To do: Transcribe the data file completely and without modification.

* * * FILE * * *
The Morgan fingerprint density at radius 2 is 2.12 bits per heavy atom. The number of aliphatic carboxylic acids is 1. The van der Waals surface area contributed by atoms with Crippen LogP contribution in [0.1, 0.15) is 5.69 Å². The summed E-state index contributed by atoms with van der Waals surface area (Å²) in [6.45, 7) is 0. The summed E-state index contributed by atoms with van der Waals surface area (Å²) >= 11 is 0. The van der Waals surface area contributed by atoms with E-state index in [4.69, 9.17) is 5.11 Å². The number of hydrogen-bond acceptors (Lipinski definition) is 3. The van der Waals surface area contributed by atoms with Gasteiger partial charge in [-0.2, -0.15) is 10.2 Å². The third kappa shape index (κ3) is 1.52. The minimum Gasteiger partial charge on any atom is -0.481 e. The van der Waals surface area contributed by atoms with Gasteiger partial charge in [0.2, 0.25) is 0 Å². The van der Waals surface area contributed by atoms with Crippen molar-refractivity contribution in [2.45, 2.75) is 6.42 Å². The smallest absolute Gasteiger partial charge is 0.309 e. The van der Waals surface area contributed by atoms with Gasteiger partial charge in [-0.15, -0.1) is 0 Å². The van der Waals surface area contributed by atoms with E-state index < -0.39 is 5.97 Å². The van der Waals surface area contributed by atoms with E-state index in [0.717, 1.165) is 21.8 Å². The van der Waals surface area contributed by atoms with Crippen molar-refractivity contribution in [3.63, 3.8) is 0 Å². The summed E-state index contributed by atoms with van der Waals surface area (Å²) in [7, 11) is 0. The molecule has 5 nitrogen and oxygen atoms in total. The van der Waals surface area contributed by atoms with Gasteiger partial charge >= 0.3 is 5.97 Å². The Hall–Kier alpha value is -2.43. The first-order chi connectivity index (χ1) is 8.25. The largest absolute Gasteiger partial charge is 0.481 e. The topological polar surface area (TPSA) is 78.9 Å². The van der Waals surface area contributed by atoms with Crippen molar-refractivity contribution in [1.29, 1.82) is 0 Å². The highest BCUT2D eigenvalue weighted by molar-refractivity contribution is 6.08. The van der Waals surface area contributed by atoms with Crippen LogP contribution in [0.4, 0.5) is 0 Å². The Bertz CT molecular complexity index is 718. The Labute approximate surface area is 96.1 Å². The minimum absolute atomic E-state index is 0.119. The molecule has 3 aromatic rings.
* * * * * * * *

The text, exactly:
The Morgan fingerprint density at radius 2 is 2.12 bits per heavy atom. The number of aliphatic carboxylic acids is 1. The van der Waals surface area contributed by atoms with Crippen LogP contribution in [0.1, 0.15) is 5.69 Å². The summed E-state index contributed by atoms with van der Waals surface area (Å²) in [6.45, 7) is 0. The summed E-state index contributed by atoms with van der Waals surface area (Å²) >= 11 is 0. The van der Waals surface area contributed by atoms with E-state index in [4.69, 9.17) is 5.11 Å². The number of hydrogen-bond acceptors (Lipinski definition) is 3. The van der Waals surface area contributed by atoms with Gasteiger partial charge in [-0.2, -0.15) is 10.2 Å². The third kappa shape index (κ3) is 1.52. The minimum Gasteiger partial charge on any atom is -0.481 e. The van der Waals surface area contributed by atoms with Gasteiger partial charge in [0.2, 0.25) is 0 Å². The van der Waals surface area contributed by atoms with Crippen molar-refractivity contribution in [2.45, 2.75) is 6.42 Å². The smallest absolute Gasteiger partial charge is 0.309 e. The van der Waals surface area contributed by atoms with Gasteiger partial charge in [-0.15, -0.1) is 0 Å². The van der Waals surface area contributed by atoms with E-state index < -0.39 is 5.97 Å². The van der Waals surface area contributed by atoms with E-state index in [0.717, 1.165) is 21.8 Å². The van der Waals surface area contributed by atoms with Crippen molar-refractivity contribution in [3.63, 3.8) is 0 Å². The summed E-state index contributed by atoms with van der Waals surface area (Å²) in [7, 11) is 0. The molecule has 5 nitrogen and oxygen atoms in total. The van der Waals surface area contributed by atoms with Gasteiger partial charge >= 0.3 is 5.97 Å². The Hall–Kier alpha value is -2.43. The first-order chi connectivity index (χ1) is 8.25. The largest absolute Gasteiger partial charge is 0.481 e. The topological polar surface area (TPSA) is 78.9 Å². The van der Waals surface area contributed by atoms with Crippen molar-refractivity contribution in [1.29, 1.82) is 0 Å². The highest BCUT2D eigenvalue weighted by molar-refractivity contribution is 6.08. The van der Waals surface area contributed by atoms with Crippen LogP contribution in [0.4, 0.5) is 0 Å². The Bertz CT molecular complexity index is 718. The Labute approximate surface area is 96.1 Å². The minimum absolute atomic E-state index is 0.119. The molecule has 3 aromatic rings.